Hockey Talk, Airbnb issues, Washington Street Excavation Schedule, and More.

Sara Golling
By Sara Golling
April 27th, 2016

Present:    Mayor Kathy Moore, and Councillors Lloyd McLellan, John Greene, Andy Morel,  Aaron Cosbey, Andrew Zwicker.  Marten Kruysse  arrived at 6:25.

Staff:  new Chief Administrative Officer Brian Teasdale,  Consulting Chief Financial Officer Steve Ash,  City Planner Stacey Lightbourne, Manager of Public works Darrin Albo, Executive Assistant Alison Worsfold

Mayor Moore welcomed Brian Teasdale to his very first day on the job, and his first Council meeting; then invited Rossland poet and published novelist  Jennifer Ellis to read some of her work.  Ellis read an evocative and thought-provoking poem.

Public Input Period:

A resident spoke to the public budget presentation about the City’s finances, and said that the cost of recreation was “misrepresented” at 20% — she has done calculations and said that it comes out at 11.1%.  She characterized  the City’s presentation as divisive and provided  figures about the use of the  arena,  pointing out that most of it is for young people.  Moore thanked her and acknowledged the passion that she and others have for particular facilities and the activities they support.  She explained that the difference between the figures the City had presented and the figures that the resident calculated was that the City’s figures included capital costs, not just annual operating costs.  Cosbey also thanked the resident, but differed with her conclusion that Council was somehow targeting the arena.  The resident emphasized that Rossland arena  users have been paying “below market, for years” and would be happy to pay more to keep it running.   She said that 50% of our ice is rented by Trail Minor Hockey at a discounted rate.

A resident of Happy Valley said that as she was walking in town she was “accosted” by an unpleasant image, which was the poster for the recent  movie make-up workshop put on by the Rossland Youth Action Network.  She wanted to express her discomfort with our cultural acceptance of grotesque images, as well as violence and gore in movies — “a cultural thoughtlessness that should be challenged.”   She mentioned that too many young people now are not very literate, and  connects that with  excessive use of electronic devices.   She stated that studies now link youth desensitization to violence with their  frequent exposure to violent games, movies, and other media.    Cosbey emphasized that the unfortunate poster image was just a small part of one of many excellent and worthwhile programs done by YAN, but agreed with her points about imagery and its effects.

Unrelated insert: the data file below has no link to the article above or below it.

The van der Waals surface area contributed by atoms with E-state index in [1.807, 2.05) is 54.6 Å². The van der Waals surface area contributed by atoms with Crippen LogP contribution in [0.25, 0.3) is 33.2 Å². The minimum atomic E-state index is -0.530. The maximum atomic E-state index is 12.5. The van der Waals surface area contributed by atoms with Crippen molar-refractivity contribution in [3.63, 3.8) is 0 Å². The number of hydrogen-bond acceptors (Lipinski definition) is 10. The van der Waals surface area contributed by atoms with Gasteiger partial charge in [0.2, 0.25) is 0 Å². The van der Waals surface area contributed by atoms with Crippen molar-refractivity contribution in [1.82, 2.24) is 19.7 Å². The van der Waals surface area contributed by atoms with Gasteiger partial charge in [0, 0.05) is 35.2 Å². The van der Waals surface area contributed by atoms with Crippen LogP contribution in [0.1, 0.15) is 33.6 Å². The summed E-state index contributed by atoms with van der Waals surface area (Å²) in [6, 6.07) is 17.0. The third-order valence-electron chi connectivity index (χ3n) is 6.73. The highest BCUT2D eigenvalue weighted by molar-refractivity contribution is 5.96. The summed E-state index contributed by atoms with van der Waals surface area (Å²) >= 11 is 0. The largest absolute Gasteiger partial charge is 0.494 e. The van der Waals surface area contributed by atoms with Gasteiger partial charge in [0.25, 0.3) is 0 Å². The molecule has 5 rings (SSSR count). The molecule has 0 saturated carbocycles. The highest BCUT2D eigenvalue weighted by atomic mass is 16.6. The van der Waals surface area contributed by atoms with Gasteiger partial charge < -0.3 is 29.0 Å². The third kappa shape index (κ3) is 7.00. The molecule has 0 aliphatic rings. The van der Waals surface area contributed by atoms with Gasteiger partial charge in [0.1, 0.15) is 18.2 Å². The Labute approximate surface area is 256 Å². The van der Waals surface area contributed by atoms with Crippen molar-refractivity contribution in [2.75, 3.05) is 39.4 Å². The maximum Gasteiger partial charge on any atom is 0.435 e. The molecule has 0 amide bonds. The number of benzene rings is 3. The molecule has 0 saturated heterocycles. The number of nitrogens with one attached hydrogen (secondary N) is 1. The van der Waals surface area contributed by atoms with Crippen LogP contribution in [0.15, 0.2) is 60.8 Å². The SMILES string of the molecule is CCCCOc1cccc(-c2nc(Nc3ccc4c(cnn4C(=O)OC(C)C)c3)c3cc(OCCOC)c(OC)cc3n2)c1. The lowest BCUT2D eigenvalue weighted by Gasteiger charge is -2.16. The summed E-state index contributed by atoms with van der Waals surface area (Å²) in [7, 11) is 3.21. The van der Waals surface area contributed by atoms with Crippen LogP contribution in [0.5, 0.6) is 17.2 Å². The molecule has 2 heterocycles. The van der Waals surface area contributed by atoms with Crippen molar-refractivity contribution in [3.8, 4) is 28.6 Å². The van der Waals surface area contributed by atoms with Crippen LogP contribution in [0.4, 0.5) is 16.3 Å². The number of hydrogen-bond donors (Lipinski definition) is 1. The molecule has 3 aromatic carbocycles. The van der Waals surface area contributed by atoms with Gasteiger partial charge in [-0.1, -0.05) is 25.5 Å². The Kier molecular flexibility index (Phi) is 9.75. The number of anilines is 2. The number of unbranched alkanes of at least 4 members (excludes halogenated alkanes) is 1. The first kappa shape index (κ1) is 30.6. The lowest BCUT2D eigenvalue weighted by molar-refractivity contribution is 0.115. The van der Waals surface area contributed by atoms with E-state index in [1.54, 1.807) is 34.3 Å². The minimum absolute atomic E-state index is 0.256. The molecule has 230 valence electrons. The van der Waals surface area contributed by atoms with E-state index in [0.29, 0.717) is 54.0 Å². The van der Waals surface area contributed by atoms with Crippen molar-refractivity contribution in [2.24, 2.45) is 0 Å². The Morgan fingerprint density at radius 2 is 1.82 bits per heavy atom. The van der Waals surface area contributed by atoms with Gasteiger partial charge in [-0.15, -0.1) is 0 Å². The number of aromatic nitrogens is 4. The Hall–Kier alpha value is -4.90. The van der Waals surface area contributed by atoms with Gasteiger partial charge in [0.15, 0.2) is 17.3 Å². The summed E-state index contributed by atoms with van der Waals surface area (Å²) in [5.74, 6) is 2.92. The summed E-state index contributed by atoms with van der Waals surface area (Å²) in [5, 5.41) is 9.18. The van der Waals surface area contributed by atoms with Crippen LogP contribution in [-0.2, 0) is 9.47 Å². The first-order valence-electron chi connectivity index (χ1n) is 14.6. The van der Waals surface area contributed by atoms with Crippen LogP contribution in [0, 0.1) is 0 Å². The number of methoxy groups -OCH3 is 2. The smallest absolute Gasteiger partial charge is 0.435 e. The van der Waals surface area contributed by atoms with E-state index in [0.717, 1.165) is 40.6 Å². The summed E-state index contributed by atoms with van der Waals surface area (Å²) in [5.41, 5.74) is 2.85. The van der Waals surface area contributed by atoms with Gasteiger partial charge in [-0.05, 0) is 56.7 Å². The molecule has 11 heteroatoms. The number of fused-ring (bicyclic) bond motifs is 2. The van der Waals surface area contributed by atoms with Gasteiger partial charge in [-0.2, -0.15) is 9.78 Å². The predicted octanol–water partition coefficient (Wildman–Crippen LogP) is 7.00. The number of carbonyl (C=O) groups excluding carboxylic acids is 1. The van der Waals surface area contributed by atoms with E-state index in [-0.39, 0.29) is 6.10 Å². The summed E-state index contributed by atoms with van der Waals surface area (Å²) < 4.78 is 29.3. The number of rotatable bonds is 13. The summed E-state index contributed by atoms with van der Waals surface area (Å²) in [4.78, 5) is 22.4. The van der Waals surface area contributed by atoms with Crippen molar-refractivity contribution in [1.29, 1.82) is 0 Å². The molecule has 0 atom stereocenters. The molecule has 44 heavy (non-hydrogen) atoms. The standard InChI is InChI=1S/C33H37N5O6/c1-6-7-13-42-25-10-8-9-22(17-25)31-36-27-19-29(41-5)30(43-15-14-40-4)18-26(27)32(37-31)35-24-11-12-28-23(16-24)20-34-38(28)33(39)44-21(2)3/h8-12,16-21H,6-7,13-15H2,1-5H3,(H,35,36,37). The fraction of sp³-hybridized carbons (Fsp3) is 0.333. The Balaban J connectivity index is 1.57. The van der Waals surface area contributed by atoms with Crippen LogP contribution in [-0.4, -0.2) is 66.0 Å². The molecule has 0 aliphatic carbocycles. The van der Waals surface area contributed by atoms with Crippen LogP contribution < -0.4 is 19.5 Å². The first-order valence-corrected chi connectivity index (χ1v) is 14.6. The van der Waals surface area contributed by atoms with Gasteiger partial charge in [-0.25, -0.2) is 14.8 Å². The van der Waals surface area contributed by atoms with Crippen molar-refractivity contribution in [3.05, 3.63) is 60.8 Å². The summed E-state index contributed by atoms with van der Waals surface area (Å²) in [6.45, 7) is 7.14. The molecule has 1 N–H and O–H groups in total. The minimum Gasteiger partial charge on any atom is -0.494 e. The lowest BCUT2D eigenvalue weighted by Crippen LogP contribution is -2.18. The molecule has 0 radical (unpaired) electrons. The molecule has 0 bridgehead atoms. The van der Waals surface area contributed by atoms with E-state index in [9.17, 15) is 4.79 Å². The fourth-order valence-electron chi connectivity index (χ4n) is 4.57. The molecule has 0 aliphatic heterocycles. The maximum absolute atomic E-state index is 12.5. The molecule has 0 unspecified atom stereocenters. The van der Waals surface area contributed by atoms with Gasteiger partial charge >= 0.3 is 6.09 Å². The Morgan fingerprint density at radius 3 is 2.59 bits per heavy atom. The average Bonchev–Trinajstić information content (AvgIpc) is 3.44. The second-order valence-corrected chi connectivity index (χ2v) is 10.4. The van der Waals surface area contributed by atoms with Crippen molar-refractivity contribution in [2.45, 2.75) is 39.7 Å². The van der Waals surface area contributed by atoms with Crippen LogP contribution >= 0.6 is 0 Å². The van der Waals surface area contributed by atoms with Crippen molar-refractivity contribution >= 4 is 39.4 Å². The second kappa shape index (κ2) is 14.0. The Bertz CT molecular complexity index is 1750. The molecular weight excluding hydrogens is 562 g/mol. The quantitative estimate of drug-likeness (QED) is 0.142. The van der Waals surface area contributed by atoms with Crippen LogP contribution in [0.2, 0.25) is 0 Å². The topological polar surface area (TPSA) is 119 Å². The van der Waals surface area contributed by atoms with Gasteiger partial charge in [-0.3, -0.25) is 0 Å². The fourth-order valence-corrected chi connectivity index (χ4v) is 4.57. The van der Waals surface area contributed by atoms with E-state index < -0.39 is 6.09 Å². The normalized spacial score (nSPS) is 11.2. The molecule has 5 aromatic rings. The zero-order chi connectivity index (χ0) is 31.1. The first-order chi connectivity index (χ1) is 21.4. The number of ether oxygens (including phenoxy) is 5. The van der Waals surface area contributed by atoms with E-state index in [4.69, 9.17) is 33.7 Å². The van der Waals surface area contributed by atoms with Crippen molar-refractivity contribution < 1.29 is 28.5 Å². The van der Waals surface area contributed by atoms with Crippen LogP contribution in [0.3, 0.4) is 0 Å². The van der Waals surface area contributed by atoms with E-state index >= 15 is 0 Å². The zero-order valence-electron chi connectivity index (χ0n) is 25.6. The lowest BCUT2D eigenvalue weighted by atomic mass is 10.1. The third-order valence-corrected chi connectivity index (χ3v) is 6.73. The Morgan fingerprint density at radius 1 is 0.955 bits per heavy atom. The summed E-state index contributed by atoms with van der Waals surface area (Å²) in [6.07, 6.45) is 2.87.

Rossland Search and Rescue people were present for their application later on in the agenda, and McLellan asked if they would be upset by moving their planned building to the NW corner of the arena parking lot instead of the SW corner, and enumerated its advantages: it’s more level, and is closer to the Public Works yard. Zwicker asked whether they had any idea of the appearance of the building yet, and they answered that they hoped it would be “attractive — and inexpensive.”

Delegation:   Rossland Youth Action Network— Mike Kent presented to Council on YAN’s submission to CBT in support of obtaining increased  funding to further YAN activities and development for the next three years.   CBT is now putting its youth funding into the new “Basin Youth Network.”  The City has allocated a building on the Emcon lot  to YAN, and YAN will refurbish it to meet their needs.  The YAN plan being submitted has had input from over 200 youth;  Kent was present to answer any questions from Council.  McLellan suggested that the other building (slightly to the north)  would be a better choice; Moore reminded him that Council had already made the decision.  Greene said he has looked at the building currently allocated and it’s solid.   McLellan asked if Yan was going to pay rent on the building; Kent said no, YAN is a program of the City of Rossland.  The Seniors do not pay any rent for the Seniors’ Centre, either.  A motion to approve YAN’s application CARRIED with McLellan opposed.

McLellan moved that  YAN  work with staff to consider whether or not  the more northerly building, favoured by McLellan, is worth changing  the original building allocation.  The motion failed  3 to 4.

Morel asked whether the building was subject to design review recommendations; Lightbourne said, no.  Kent indicated willingness to consult about the design anyway.